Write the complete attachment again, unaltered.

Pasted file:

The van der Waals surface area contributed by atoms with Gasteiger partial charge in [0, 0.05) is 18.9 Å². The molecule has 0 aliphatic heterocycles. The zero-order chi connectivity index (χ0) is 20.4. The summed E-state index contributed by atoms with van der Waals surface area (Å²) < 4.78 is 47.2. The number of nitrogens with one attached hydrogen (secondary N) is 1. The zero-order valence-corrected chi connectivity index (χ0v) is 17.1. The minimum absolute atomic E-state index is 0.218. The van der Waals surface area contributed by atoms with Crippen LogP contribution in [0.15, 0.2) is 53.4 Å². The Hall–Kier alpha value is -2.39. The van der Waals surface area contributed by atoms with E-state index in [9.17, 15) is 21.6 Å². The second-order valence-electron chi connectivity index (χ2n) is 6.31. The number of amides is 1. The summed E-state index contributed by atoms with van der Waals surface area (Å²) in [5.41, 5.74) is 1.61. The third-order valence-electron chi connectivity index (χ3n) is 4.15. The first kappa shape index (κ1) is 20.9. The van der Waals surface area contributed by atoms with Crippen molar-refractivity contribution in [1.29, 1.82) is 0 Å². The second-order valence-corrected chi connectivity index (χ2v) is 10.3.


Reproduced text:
The van der Waals surface area contributed by atoms with Gasteiger partial charge in [0, 0.05) is 18.9 Å². The molecule has 0 aliphatic heterocycles. The zero-order chi connectivity index (χ0) is 20.4. The summed E-state index contributed by atoms with van der Waals surface area (Å²) < 4.78 is 47.2. The number of nitrogens with one attached hydrogen (secondary N) is 1. The zero-order valence-corrected chi connectivity index (χ0v) is 17.1. The minimum absolute atomic E-state index is 0.218. The van der Waals surface area contributed by atoms with Crippen LogP contribution in [0.15, 0.2) is 53.4 Å². The Hall–Kier alpha value is -2.39. The van der Waals surface area contributed by atoms with E-state index in [9.17, 15) is 21.6 Å². The second-order valence-electron chi connectivity index (χ2n) is 6.31. The number of amides is 1. The summed E-state index contributed by atoms with van der Waals surface area (Å²) in [5.41, 5.74) is 1.61. The third-order valence-electron chi connectivity index (χ3n) is 4.15. The first kappa shape index (κ1) is 20.9. The van der Waals surface area contributed by atoms with Crippen molar-refractivity contribution in [1.29, 1.82) is 0 Å². The second-order valence-corrected chi connectivity index (χ2v) is 10.3.